Knocking out Parkinson's disease through boxing

People with Parkinson's are using boxing to help with side effects of the disease.

- Behind the doors of Title Boxing Club, you will find many “boxers-to-be.” Around 500 amateur boxers go to the facility weekly in Lakeville, but a special dozen come to the gym to battle more than the heavy bag.

Title Boxing started the “Knock Out Parkinson’s” campaign in March. The program is designed to help people fighting Parkinson’s disease keep their motor skills by using boxing techniques.

“There is a lot of anecdotal evidence that says it can slow the progression (of Parkinson’s disease) or even stop the progression,” participant Doug Schuster said. “All I know is that when I’m done I feel good.”

Lakeville’s Title Boxing chapter got the idea for these classes after seeing Rock Steady gym in Indianapolis begin a similar program a few years ago.

The workload is intense for the group. Sessions typically last 45 minutes and consist of stretching, sprinting around the gym and punching bags.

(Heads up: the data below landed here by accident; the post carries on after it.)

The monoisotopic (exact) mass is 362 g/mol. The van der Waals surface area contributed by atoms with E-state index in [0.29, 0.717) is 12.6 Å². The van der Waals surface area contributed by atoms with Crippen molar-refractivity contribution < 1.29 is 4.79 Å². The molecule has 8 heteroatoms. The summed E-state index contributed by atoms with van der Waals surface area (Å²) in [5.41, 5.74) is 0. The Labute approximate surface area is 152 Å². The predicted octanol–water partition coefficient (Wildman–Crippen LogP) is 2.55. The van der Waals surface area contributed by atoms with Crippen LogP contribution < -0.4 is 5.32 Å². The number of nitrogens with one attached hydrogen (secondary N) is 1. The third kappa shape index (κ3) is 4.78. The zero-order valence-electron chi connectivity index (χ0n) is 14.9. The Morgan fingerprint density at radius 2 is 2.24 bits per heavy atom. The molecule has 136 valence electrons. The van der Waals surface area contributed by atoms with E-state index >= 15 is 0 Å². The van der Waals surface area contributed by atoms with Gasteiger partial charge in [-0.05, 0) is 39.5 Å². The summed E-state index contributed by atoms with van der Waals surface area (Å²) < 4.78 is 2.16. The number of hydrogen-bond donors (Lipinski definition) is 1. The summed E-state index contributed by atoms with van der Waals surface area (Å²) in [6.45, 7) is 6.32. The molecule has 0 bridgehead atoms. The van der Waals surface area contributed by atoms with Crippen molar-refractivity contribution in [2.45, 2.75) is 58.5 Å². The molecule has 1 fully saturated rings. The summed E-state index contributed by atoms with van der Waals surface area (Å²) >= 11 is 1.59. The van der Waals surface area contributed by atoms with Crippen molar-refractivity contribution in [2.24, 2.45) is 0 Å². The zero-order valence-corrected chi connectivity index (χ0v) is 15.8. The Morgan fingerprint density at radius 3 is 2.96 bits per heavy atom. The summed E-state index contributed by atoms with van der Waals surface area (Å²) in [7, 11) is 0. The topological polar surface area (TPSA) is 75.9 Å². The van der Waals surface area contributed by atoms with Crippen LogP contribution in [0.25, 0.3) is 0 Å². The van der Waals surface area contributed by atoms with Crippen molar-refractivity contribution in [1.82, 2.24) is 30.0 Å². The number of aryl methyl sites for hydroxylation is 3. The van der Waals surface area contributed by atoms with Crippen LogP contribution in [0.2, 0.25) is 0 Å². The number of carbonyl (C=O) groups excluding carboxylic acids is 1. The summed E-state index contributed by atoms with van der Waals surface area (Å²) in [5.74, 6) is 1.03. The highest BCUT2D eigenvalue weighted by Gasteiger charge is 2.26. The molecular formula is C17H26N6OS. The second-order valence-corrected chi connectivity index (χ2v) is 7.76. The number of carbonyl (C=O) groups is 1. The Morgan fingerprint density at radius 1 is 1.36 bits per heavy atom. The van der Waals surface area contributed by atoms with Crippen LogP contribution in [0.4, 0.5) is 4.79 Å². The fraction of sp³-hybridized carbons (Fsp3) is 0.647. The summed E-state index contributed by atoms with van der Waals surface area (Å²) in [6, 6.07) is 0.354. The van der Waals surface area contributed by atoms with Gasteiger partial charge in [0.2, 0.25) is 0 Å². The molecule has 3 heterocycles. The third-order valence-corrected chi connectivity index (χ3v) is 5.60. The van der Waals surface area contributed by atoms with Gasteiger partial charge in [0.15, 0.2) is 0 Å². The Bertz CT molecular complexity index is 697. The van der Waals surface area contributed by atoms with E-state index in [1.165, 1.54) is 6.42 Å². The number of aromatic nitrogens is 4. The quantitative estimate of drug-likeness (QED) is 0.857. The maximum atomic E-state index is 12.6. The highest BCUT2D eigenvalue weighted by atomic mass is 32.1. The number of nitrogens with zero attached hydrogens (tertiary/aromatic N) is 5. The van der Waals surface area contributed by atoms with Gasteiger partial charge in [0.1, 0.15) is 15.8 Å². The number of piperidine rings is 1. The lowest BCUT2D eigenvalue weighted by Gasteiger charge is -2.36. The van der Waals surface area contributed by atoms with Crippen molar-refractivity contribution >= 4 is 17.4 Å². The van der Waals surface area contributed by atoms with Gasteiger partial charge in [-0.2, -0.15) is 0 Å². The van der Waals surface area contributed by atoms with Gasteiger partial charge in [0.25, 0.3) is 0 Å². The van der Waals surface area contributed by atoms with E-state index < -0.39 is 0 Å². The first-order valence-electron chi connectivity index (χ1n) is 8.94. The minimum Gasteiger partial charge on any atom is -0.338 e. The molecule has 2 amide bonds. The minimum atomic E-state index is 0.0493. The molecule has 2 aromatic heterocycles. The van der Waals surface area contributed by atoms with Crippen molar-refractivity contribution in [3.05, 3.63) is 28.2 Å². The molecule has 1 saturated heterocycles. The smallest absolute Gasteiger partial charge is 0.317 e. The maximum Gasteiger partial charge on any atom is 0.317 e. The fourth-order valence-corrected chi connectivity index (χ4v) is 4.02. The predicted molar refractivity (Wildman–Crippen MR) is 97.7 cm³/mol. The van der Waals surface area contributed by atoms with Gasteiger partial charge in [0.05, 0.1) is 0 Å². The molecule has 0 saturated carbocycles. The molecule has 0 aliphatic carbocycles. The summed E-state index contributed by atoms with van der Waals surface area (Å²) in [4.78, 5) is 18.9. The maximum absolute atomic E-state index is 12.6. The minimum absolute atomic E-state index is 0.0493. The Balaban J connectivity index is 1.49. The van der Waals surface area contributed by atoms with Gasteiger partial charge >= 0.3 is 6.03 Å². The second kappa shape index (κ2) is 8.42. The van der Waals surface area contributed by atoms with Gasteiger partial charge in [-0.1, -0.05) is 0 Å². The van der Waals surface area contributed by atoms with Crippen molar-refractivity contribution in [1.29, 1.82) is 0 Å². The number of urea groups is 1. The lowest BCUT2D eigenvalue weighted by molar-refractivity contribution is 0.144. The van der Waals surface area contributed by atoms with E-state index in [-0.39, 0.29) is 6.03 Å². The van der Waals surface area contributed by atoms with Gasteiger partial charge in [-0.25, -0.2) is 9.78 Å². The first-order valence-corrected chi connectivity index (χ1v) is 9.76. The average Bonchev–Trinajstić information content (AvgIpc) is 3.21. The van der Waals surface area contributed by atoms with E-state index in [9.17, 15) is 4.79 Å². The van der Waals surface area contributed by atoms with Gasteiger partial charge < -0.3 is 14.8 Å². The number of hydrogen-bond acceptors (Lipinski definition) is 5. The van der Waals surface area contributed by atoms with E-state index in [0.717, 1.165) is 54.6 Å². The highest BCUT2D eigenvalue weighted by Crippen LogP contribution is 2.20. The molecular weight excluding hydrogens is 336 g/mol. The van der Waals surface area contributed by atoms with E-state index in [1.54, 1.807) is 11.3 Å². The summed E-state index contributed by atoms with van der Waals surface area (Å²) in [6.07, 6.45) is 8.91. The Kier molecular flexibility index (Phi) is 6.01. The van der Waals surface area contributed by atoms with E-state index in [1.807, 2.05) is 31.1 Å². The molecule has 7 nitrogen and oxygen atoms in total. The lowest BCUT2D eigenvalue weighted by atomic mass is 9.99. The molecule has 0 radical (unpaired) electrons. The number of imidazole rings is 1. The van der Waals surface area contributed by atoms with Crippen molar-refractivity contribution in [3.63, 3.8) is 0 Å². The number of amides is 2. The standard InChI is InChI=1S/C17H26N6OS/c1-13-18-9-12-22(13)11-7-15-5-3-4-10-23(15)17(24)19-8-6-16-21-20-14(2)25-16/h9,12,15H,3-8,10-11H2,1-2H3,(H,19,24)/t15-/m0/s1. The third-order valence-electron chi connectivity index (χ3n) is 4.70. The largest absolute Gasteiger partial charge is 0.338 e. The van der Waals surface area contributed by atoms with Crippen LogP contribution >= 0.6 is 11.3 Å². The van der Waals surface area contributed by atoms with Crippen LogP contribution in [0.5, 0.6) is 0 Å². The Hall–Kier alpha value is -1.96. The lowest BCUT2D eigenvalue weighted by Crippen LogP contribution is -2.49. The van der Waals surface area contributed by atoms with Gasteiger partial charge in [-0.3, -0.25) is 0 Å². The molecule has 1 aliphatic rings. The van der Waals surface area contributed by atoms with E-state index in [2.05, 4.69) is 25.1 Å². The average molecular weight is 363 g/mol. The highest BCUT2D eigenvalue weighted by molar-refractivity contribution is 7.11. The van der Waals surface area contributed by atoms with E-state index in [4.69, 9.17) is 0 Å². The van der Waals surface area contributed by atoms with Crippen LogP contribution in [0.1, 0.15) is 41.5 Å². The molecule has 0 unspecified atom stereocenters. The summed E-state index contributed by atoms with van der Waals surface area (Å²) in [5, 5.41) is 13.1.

“They call (Parkinson’s) the shrinking disease, so we go for big movements,” Title Boxing general manager Tate Wheeler said. “It’s the opposite of what they are used to doing to warm the body up.”

Some participants say they were reluctant about the correlation between boxing and Parkinson’s given Muhammad Ali’s history with the disease. However, most are believers in the healing power of the sport in a short amount of time.

“The repetitive motion and just hitting that bag hard really does help,” participant Goeff Fischer said.

“It is one of the best things I’ve found to fight (Parkinson’s),” Shuster added. “Parkinson’s wants to make everything small, quiet and slow. Something like boxing is big and loud, and you can almost feel it fighting back.”

Two Title Boxing clubs in the Twin Cities area host “Knock Out Parkinson’s” programs. You can find the classes at the Apple Valley/Lakeville, Arden Hills and Coon Rapids locations.

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